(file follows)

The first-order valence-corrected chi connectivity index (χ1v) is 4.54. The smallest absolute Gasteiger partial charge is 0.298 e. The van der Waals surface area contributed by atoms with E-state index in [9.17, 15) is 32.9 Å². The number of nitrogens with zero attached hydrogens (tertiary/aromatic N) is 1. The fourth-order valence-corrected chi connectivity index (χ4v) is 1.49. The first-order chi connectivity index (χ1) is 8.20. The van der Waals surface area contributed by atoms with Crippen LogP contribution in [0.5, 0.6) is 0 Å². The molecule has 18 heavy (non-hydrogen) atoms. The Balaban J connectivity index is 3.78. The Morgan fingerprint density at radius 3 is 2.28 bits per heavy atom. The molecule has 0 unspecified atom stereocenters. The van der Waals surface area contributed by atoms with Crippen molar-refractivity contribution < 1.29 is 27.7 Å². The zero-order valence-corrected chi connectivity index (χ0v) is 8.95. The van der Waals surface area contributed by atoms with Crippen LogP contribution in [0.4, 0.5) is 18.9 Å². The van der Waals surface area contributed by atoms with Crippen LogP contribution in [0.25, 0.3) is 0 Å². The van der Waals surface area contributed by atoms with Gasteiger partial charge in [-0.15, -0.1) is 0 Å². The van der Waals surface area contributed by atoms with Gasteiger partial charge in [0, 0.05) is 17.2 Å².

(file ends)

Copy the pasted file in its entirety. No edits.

The first-order valence-corrected chi connectivity index (χ1v) is 4.54. The smallest absolute Gasteiger partial charge is 0.298 e. The van der Waals surface area contributed by atoms with E-state index in [9.17, 15) is 32.9 Å². The number of nitrogens with zero attached hydrogens (tertiary/aromatic N) is 1. The fourth-order valence-corrected chi connectivity index (χ4v) is 1.49. The first-order chi connectivity index (χ1) is 8.20. The van der Waals surface area contributed by atoms with Crippen LogP contribution in [0.5, 0.6) is 0 Å². The molecule has 18 heavy (non-hydrogen) atoms. The Balaban J connectivity index is 3.78. The Morgan fingerprint density at radius 3 is 2.28 bits per heavy atom. The molecule has 0 unspecified atom stereocenters. The van der Waals surface area contributed by atoms with Crippen molar-refractivity contribution < 1.29 is 27.7 Å². The zero-order valence-corrected chi connectivity index (χ0v) is 8.95. The van der Waals surface area contributed by atoms with Crippen LogP contribution in [0.4, 0.5) is 18.9 Å². The van der Waals surface area contributed by atoms with Crippen LogP contribution in [0.25, 0.3) is 0 Å². The van der Waals surface area contributed by atoms with Gasteiger partial charge in [-0.15, -0.1) is 0 Å². The van der Waals surface area contributed by atoms with Gasteiger partial charge in [0, 0.05) is 17.2 Å².